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Retinopathy of prematurity clinical information fact sheet

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Retinopathy of Prematurity:

Reducing Risk, Improving Outcomes With Prolacta’s Exclusive Human Milk Diet

Abnormal development of retinal blood vessels puts premature infants at higher risk for retinopathy of prematurity (ROP), a leading cause of blindness and decreased vision in children worldwide.1,2 Appropriate nutrition is an effective way for hospitals to combat ROP. Studies have shown that with human milk–based products from Prolacta Bioscience as part of an exclusive human milk diet (EHMD), premature infants have lower incidence and/or severity of ROP than those who are fed cow milk–based products.3,4,5,6

Early nutritional intervention for a better future

Between 40% and 80% of preterm neonates are afflicted with ROP, especially those born at less than 32 weeks.7 Severe ROP is a predictor of functional disability for children,8 including neurodevelopmental deficits. One study reported that children with severe ROP had a significantly lower longitudinal IQ from 2–18 years of age compared to those without severe ROP.9

By replacing the use of cow milk–based products with human milk–based products, clinicians can reduce the incidence of ROP for extremely premature infants.3,4,5,6

Achieve better outcomes and lower costs with Prolacta

As hospitals consider various initiatives to improve quality of care for premature infants, many are targeting comorbidities such as ROP. With additional evidence pointing to the essential role of nutrition, hospitals are turning to Prolacta’s human milk–based fortifiers. Using these fortifiers has already transformed health outcomes for tens of thousands of premature infants. Lower incidence of ROP not only benefits premature infants as they grow into adults, but can also lead to lower costs and fewer rehospitalizations, benefiting families, communities, and the health system as a whole.10

What the research shows

In four studies, including a randomized controlled trial, Prolacta’s EHMD has been shown to decrease the incidence and/or severity of ROP in preterm infants weighing <1250 g, compared with cow milk–based fortifiers.3,4,5,6

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  1. Dutta S, Raghuveer T, Vinekar A, Dogra MR. Can we stop the current epidemic of blindness from retinopathy of prematurity? Indian Pediatr. 2016;53(suppl 2):S80-S84.
  2. Kong L, Fry M, Al-Samarraie M, Gilbert C, Steinkuller PG. An update on progress and the changing epidemiology of causes of childhood blindness worldwide. J AAPOS. 2012;16(6):501-507. doi:10.1016/j.jaapos.2012.09.004
  3. Delaney Manthe E, Perks PH, Swanson JR. Team-based implementation of an exclusive human milk diet. Adv Neonatal Care. 2019;19(6):460-467. doi:10.1097/ANC.0000000000000676
  4. O’Connor DL, Kiss A, Tomlinson C, et al. Nutrient enrichment of human milk with human and bovine milk-based fortifiers for infants born weighing <1250 g: a randomized clinical trial. Am J Clin Nutr. 2018;108(1):108-116. doi:10.1093/ajcn/nqy067. Published corrections appear in Am J Clin Nutr. 2019;110(2):529. doi:10.1093/ajcn/nqz091 and Am J Clin Nutr. 2020;111(5):1112. doi:10.1093/ajcn/nqaa042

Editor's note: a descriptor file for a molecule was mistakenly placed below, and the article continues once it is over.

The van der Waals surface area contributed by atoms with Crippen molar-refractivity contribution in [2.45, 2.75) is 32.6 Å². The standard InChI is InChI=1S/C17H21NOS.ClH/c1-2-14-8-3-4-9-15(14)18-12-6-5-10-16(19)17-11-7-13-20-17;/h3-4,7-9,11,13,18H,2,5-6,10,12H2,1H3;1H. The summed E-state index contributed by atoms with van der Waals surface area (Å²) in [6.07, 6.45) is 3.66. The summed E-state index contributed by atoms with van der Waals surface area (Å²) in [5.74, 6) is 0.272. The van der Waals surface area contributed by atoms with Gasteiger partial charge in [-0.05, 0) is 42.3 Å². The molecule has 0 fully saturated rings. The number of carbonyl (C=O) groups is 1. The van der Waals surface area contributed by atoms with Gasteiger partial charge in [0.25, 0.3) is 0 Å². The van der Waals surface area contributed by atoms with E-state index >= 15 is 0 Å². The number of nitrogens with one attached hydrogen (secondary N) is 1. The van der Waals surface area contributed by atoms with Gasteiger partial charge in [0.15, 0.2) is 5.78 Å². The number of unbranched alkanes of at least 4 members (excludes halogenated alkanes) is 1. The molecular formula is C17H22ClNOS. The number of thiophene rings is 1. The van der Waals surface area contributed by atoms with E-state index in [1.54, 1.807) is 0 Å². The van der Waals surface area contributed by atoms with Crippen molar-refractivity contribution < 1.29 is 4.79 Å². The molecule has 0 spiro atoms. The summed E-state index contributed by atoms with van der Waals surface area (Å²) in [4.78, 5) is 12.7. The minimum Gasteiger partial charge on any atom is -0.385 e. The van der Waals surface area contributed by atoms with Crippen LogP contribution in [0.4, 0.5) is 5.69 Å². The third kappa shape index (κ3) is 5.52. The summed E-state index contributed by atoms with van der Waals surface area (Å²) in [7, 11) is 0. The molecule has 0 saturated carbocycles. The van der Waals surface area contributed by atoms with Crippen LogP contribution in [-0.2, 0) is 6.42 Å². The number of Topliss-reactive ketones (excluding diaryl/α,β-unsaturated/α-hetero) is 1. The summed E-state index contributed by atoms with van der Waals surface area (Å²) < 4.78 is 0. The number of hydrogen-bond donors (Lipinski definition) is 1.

5. Hair AB, Peluso AM, Hawthorne KM, et al. Beyond necrotizing enterocolitis prevention: improving outcomes with an exclusive human milk-based diet. Breastfeed Med. 2016;11(2):70-74. doi:10.1089/bfm.2015.0134. Published correction appears in Breastfeed Med. 2017;12(10):663. doi:10.1089/ bfm.2015.0134.correx
  6. Assad M, Elliott MJ, Abraham JH. Decreased cost and improved feeding tolerance in VLBW infants fed an exclusive human milk diet. J Perinatol. 2016;36(3):216-220. doi:10.1038/jp.2015.168
  7. Manzoni P, Stolfi I, Pedicino R, et al. Human milk feeding prevents retinopathy of prematurity (ROP) in preterm VLBW neonates. Early Hum Dev. 2013;89(Suppl 1):S64-S68. doi:10.1016/S0378-3782(13)70019-7
  8. Raghuveer TS, Zackula R. Strategies to prevent severe retinopathy of prematurity: a 2020 update and meta-analysis. NeoReviews. 2020;21(4):e249-e263. doi:10.1542/neo.21-4-e249
  9. Molloy CS, Anderson PJ, Anderson VA, Doyle LW. The long-term outcome of extremely preterm (<28 weeks’ gestational age) infants with and without severe retinopathy of prematurity. J Neuropsychol. 2016;10(2):276-294. doi:10.1111/jnp.12069
  10. Johnson TJ, Patel AL, Bigger HR, Engstrom JL, Meier PP. Economic benefits and costs of human milk feedings: a strategy to reduce the risk of prematurity-related morbidities in very-low-birth-weight infants. Adv Nutr. 2014;5(2):207-212. doi:10.3945/an.113.004788
  11. Estimated number of premature infants fed Prolacta’s products from January 2007 to August 2020; data on file.

About Prolacta Bioscience

Established in 1999, we created the first and only neonatal nutritional fortifiers made from 100% human milk, rather than cow milk. Based in California with employees throughout the world, we’re a privately held life sciences company that’s touched the lives of more than 63,000 premature infants globally.11 We operate the first and only pharmaceutical-grade manufacturing facilities for testing and processing donor milk. We exceed food-product industry requirements by following stringent quality and safety standards based on those for the human blood and plasma industry.